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Annealed Glass

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Annealed glass refers to standard float glass that has undergone a specific heat treatment process called annealing. Annealing involves heating the glass to a high temperature and then slowly cooling it, typically in a controlled environment such called a lehr. This process helps relieve internal stresses within the glass, making it more durable and less prone to breakage.

When glass is produced, it undergoes rapid cooling, which can result in internal stresses that make the glass brittle and susceptible to breaking. Annealing eliminates these stresses by allowing the glass to cool gradually, which helps in achieving a more uniform and stable structure.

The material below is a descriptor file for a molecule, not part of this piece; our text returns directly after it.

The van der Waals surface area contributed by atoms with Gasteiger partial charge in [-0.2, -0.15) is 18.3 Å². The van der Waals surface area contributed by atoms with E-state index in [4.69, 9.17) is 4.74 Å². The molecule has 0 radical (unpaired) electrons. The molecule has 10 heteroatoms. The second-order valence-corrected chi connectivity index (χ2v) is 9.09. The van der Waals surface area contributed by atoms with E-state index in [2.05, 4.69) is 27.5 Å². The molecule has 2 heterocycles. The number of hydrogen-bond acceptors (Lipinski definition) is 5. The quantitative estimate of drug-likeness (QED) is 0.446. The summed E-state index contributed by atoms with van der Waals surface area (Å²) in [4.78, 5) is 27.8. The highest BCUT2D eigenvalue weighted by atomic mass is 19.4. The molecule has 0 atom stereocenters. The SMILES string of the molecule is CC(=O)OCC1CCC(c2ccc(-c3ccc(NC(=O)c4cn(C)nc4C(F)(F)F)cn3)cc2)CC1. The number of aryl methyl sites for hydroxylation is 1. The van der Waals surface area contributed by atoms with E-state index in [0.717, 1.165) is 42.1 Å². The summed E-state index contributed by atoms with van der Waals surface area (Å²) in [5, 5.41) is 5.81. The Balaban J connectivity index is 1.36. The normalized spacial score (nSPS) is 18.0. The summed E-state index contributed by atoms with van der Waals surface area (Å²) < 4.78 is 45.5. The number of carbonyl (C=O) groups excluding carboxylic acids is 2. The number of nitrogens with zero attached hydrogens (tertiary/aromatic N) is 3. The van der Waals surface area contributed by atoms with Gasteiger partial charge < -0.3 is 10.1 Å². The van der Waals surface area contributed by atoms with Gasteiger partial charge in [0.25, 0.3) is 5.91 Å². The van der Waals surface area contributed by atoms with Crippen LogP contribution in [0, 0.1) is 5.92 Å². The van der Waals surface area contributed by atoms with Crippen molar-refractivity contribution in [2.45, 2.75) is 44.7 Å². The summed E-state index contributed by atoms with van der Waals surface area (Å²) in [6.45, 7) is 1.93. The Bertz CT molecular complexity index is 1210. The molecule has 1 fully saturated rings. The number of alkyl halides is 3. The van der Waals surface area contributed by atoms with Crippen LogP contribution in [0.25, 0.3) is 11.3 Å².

Annealed glass is commonly used in various applications, such as windows, doors, and other architectural elements. While it is more stable than non-annealed glass, it is not as strong or resistant to breakage as tempered or laminated glass. If annealed glass breaks, it tends to shatter into sharp pieces, posing a potential safety hazard. Due to this, for certain applications where safety is a concern, tempered or laminated glass may be preferred.

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